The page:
Written By: Carrie Pinkard, Science Journalism Intern for USFCMS
Lisa Krimsky recently spoke at USF College of Marine Science about Florida’s largest lake – Lake Okeechobee. Krimsky is a is a faculty member with the University of Florida IFAS Extension and the Florida Sea Grant Program. She discussed the lake’s past, as well as what’s currently happening and what changes we might expect in the future. In case you missed her talk, here are five main takeaways.
- Lake Okeechobee Has a Long History of Flooding
In the early 1900’s several plans were enacted to try to drain water out of Lake Okeechobee to the coasts. From 1905-1926 there was The Everglades Drainage District project. This project connected the Caloosahatchee river and the St Lucie River to Lake Okeechobee and allowed for a navigable waterway across the state.
Then came the Herbert Hoover Dyke, completed in 1937 that resulted in flood control improvements. It turns out these attempts to displace excess water were no match for hurricane season. Back to back hurricanes in 1947 left 90% of Southeast Florida underwater. At a loss for what to do next, Florida turned to the federal government for help. Congress then responded with the Central and South Florida Project to help with flood control, water supply, and wildlife protection.
“It created levees and flood control protection across Southeast Florida, and that it what allowed the populations in Miami-Dade county, Broward county, and Palm Beach county to exist today,” Krimsky said of the project.
- Lake Okeechobee Should be Called Reservoir Okeechobee
Because of the manmade structures we put in place to control water flow, Lake Okeechobee no longer drains as a normal lake. Before we installed the dam, water would naturally flow south in a very slow trickle down the state of Florida. Instead, now the lake acts as a reservoir. The 750-square-mile lake has to take on water from the 5,000-square-mile Kissimmee basin.
The inflow capacity to the lake far exceeds the outflow. The main sources of outflow the lake has are the Caloosahatchee river and St Lucie estuaries. The lake’s water levels are artificially managed by the US Army Corps of engineers, who have control over three dams surrounding Lake Okeechobee.
“They have a map that tells them when they should be lowering lake levels for safety and when they should be keeping lake levels high for water supply,” Krimsky said.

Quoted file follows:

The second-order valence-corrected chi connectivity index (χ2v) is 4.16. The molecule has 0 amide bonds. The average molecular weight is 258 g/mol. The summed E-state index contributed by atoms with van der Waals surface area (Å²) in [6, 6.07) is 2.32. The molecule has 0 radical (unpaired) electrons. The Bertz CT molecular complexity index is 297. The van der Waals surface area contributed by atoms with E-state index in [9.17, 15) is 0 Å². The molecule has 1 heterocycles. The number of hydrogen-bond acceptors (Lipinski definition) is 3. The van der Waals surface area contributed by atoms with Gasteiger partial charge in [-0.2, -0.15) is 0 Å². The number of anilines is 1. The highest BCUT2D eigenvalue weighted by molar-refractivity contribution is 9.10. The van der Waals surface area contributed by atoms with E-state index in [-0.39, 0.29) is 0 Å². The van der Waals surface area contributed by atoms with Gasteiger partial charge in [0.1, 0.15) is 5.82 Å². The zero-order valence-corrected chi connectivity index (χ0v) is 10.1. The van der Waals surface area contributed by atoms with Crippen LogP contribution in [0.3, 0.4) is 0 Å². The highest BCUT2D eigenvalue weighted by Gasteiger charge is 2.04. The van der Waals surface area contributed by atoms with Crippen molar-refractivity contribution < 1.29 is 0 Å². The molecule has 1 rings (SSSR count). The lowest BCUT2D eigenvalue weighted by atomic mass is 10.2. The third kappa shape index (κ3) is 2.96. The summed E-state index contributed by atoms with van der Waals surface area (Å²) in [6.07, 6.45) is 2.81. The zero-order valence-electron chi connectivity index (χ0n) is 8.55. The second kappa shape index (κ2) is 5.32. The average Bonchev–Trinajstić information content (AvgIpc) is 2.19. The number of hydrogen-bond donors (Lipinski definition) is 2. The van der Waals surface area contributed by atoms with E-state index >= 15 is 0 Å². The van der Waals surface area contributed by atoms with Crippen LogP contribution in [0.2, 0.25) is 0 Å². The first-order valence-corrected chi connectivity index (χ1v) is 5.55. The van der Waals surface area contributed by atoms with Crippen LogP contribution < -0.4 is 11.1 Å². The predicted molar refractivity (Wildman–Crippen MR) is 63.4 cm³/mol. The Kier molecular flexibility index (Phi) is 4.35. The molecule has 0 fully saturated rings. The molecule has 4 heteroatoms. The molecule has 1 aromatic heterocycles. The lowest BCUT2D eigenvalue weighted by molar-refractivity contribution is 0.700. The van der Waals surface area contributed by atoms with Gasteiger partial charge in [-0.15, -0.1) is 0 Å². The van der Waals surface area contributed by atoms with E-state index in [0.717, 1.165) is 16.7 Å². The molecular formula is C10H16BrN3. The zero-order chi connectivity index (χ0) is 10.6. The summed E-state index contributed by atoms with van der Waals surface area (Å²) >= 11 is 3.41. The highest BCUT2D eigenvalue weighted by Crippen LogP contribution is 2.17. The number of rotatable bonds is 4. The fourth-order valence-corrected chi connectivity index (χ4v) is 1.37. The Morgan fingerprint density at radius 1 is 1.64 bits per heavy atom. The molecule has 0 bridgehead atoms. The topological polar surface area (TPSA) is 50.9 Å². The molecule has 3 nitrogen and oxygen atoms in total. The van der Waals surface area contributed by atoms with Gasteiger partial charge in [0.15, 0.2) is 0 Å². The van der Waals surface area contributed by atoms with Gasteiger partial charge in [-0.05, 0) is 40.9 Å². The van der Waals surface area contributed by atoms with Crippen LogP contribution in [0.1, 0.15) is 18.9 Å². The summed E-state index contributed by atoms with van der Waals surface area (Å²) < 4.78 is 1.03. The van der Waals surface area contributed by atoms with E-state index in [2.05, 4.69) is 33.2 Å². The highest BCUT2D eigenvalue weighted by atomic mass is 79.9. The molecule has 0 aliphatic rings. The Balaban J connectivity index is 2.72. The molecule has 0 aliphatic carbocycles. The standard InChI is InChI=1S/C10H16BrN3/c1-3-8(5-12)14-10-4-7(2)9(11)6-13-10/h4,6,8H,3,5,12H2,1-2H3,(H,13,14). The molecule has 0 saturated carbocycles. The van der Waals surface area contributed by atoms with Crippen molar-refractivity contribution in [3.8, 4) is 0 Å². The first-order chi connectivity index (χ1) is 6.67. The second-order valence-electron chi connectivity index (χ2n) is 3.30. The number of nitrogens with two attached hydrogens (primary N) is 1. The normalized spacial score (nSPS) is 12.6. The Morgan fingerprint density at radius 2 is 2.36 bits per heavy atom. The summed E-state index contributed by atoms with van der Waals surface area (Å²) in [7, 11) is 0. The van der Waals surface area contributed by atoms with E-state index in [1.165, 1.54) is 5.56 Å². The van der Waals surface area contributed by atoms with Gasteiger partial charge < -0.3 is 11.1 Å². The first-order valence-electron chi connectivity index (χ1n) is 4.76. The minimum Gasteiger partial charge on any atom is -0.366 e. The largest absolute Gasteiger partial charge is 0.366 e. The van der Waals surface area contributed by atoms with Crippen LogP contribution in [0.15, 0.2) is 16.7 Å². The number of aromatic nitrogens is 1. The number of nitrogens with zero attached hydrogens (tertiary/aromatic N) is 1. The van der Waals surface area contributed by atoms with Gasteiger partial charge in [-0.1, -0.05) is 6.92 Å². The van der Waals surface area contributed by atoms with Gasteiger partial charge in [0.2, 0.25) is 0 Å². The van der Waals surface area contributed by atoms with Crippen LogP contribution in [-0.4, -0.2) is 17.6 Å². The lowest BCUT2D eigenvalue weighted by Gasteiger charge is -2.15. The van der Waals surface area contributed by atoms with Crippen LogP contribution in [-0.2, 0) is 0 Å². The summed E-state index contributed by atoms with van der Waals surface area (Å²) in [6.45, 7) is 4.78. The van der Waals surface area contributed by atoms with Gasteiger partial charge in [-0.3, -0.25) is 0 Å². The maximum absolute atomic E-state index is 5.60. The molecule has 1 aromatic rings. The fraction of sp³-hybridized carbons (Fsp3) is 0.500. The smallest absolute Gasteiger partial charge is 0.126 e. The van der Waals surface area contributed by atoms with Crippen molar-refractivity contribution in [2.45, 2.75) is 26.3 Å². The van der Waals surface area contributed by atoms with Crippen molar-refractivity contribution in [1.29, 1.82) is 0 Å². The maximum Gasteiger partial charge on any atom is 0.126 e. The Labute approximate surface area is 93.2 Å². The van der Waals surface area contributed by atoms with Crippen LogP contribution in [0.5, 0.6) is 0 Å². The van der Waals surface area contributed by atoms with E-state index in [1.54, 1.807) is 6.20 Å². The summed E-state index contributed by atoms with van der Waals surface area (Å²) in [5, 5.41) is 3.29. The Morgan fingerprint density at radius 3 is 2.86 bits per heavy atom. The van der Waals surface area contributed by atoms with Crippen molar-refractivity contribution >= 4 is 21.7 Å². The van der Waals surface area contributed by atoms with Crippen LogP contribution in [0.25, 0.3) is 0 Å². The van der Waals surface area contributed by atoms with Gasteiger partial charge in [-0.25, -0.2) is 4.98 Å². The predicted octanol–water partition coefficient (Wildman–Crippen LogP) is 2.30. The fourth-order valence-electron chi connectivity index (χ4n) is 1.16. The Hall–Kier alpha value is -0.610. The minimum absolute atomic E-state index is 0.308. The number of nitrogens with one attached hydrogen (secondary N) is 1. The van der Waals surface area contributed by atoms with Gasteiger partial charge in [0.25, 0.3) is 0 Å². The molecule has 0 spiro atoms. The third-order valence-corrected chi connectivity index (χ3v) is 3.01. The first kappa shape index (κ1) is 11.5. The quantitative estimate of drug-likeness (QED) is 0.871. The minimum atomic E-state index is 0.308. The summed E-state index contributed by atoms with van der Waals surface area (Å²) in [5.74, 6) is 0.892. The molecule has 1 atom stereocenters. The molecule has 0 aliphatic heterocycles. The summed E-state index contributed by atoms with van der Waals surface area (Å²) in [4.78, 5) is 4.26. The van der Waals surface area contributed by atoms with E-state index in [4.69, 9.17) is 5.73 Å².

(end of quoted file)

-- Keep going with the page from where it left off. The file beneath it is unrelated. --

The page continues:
- Water Management Has Impacted Lake Okeechobee’s Quality
As water was transported into Lake Okeechobee from surrounding areas, so were pollutants and harmful nutrients. Historically, water containing phosphorus from cattle farms flowed into the lake from the north while water containing nitrogen from sugar farming was pumped into the lake from the south. These nutrients have built up over the years and now exist in harmful levels.
The total phosphorus load within the lake is around 500 metric tons. Ideally it would be around 100 metric tons.
“Even though we’re seeing less phosphorus coming in from the inflow, we have this status where the internal loads are pretty much equal to the external loads, to the extent that it’s estimated that you can have no loads of nutrients going into lake Okeechobee and it would be more than 50 years until the internal loads would actually disappear,” Krimsky said.
- Florida’s Weather is Exasperating Lake Okeechobee’s Problems
In Florida we go from extreme drought to massive rainfalls. When there is little rain, the nutrients in the water are highly concentrated. When the rain comes, it loosens the nutrients and sends them on a journey with the water.
In 2017 for instance, rain came down in record amounts in June. This oversaturated the earth and released most of the phosphorus and nitrogen. Then Hurricane Irma came in September, and since surrounding areas couldn’t possibly absorb anymore water, all of that water and more than 1,000 tons of phosphorous came pouring into Lake Okeechobee.
Due to the high levels of nutrients, Microcystis algae is forming in Lake Okeechobee. When the water levels get too high, the water is sent through the St Lucie estuaries and Calossahatchee river, this means the algae is sent to these areas as well.
“When you’re talking about algae blooms, it’s all about the weather. Periods of extreme drought and extreme rain make the situation worse. We’re going to be seeing more of that pattern in the future,” Krimsky said.
- We Need to Keep Finding New Ways to Deal With Florida’s Water Problem
Florida is surrounded by water and is constantly getting pummeled by huge storms. Therefore, Floridian’s war against water will never be over. According to Krimsky, It’s important we keep moving forward with the Comprehensive Everglades Restoration Plan. The plan includes many features including water storage, stormwater treatments, and seepage management.
We need to find alternate ways to store all the water. One of the ways we’re doing this is through water farming, a program where the state pays farmers to use their unfarmed lands to store water. Another way is through aquifer storage. The good thing about aquifer storage is we are able to store water and also retrieve it when we need it.
“The state of Florida gets about 1,000 new people every day and with that is increased water demand. How do we manage excess water when we don’t need it with water shortages at time when we do need it?” Krimsky said.